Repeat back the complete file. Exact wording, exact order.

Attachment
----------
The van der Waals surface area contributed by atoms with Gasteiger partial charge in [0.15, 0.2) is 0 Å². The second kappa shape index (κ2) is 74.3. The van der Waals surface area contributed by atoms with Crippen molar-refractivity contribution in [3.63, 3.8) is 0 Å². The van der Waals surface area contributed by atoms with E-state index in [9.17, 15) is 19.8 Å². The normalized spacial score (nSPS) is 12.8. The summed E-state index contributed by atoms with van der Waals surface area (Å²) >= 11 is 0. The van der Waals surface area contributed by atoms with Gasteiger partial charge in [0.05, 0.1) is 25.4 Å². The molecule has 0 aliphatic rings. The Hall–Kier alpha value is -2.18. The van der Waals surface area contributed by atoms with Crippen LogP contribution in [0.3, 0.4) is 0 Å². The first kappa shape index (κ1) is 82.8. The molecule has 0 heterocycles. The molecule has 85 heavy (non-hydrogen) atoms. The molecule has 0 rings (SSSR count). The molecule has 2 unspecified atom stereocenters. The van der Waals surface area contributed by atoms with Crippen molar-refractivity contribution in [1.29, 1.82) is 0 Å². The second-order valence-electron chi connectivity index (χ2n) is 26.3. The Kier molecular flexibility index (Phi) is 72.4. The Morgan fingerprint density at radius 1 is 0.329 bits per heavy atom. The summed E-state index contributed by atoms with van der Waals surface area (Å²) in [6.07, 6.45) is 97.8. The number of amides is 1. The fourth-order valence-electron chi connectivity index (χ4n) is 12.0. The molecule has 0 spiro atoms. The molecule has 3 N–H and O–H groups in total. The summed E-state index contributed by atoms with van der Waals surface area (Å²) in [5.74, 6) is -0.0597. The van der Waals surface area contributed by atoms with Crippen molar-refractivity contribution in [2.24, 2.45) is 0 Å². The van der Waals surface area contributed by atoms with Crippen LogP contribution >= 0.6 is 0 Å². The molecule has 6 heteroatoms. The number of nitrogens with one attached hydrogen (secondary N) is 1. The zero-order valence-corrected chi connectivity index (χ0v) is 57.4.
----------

The van der Waals surface area contributed by atoms with Gasteiger partial charge in [0.15, 0.2) is 0 Å². The second kappa shape index (κ2) is 74.3. The van der Waals surface area contributed by atoms with Crippen molar-refractivity contribution in [3.63, 3.8) is 0 Å². The van der Waals surface area contributed by atoms with E-state index in [9.17, 15) is 19.8 Å². The normalized spacial score (nSPS) is 12.8. The summed E-state index contributed by atoms with van der Waals surface area (Å²) >= 11 is 0. The van der Waals surface area contributed by atoms with Gasteiger partial charge in [0.05, 0.1) is 25.4 Å². The molecule has 0 aliphatic rings. The Hall–Kier alpha value is -2.18. The van der Waals surface area contributed by atoms with Crippen LogP contribution in [0.3, 0.4) is 0 Å². The first kappa shape index (κ1) is 82.8. The molecule has 0 heterocycles. The molecule has 85 heavy (non-hydrogen) atoms. The molecule has 0 rings (SSSR count). The molecule has 2 unspecified atom stereocenters. The van der Waals surface area contributed by atoms with Crippen molar-refractivity contribution in [1.29, 1.82) is 0 Å². The second-order valence-electron chi connectivity index (χ2n) is 26.3. The Kier molecular flexibility index (Phi) is 72.4. The Morgan fingerprint density at radius 1 is 0.329 bits per heavy atom. The summed E-state index contributed by atoms with van der Waals surface area (Å²) in [6.07, 6.45) is 97.8. The number of amides is 1. The fourth-order valence-electron chi connectivity index (χ4n) is 12.0. The molecule has 0 spiro atoms. The molecule has 3 N–H and O–H groups in total. The summed E-state index contributed by atoms with van der Waals surface area (Å²) in [5.74, 6) is -0.0597. The van der Waals surface area contributed by atoms with Crippen molar-refractivity contribution in [2.24, 2.45) is 0 Å². The van der Waals surface area contributed by atoms with Crippen LogP contribution >= 0.6 is 0 Å². The molecule has 6 heteroatoms. The number of nitrogens with one attached hydrogen (secondary N) is 1. The zero-order valence-corrected chi connectivity index (χ0v) is 57.4.